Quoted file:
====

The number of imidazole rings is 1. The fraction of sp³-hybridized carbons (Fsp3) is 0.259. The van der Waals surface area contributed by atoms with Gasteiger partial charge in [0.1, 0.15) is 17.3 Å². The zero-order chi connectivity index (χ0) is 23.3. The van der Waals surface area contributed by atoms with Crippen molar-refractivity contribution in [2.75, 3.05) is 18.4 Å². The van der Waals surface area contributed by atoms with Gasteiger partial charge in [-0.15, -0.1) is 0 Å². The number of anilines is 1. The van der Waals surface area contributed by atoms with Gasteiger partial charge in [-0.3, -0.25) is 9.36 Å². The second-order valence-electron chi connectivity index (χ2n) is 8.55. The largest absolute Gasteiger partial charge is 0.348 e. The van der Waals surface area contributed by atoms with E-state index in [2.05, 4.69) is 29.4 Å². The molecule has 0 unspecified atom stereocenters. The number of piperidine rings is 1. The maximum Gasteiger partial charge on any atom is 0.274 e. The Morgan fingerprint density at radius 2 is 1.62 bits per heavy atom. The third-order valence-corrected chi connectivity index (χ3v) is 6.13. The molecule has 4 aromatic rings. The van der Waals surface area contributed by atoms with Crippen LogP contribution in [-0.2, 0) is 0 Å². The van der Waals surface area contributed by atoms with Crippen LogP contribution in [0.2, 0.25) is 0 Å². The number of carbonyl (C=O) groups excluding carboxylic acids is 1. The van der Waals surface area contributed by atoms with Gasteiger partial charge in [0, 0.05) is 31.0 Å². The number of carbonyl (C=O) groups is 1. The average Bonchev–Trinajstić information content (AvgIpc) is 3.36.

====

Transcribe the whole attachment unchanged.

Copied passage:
The number of imidazole rings is 1. The fraction of sp³-hybridized carbons (Fsp3) is 0.259. The van der Waals surface area contributed by atoms with Gasteiger partial charge in [0.1, 0.15) is 17.3 Å². The zero-order chi connectivity index (χ0) is 23.3. The van der Waals surface area contributed by atoms with Crippen molar-refractivity contribution in [2.75, 3.05) is 18.4 Å². The van der Waals surface area contributed by atoms with Gasteiger partial charge in [-0.15, -0.1) is 0 Å². The number of anilines is 1. The van der Waals surface area contributed by atoms with Gasteiger partial charge in [-0.3, -0.25) is 9.36 Å². The second-order valence-electron chi connectivity index (χ2n) is 8.55. The largest absolute Gasteiger partial charge is 0.348 e. The van der Waals surface area contributed by atoms with E-state index in [2.05, 4.69) is 29.4 Å². The molecule has 0 unspecified atom stereocenters. The number of piperidine rings is 1. The maximum Gasteiger partial charge on any atom is 0.274 e. The Morgan fingerprint density at radius 2 is 1.62 bits per heavy atom. The third-order valence-corrected chi connectivity index (χ3v) is 6.13. The molecule has 4 aromatic rings. The van der Waals surface area contributed by atoms with Crippen LogP contribution in [-0.2, 0) is 0 Å². The van der Waals surface area contributed by atoms with Crippen LogP contribution in [0.2, 0.25) is 0 Å². The number of carbonyl (C=O) groups excluding carboxylic acids is 1. The van der Waals surface area contributed by atoms with Gasteiger partial charge in [0, 0.05) is 31.0 Å². The number of carbonyl (C=O) groups is 1. The average Bonchev–Trinajstić information content (AvgIpc) is 3.36.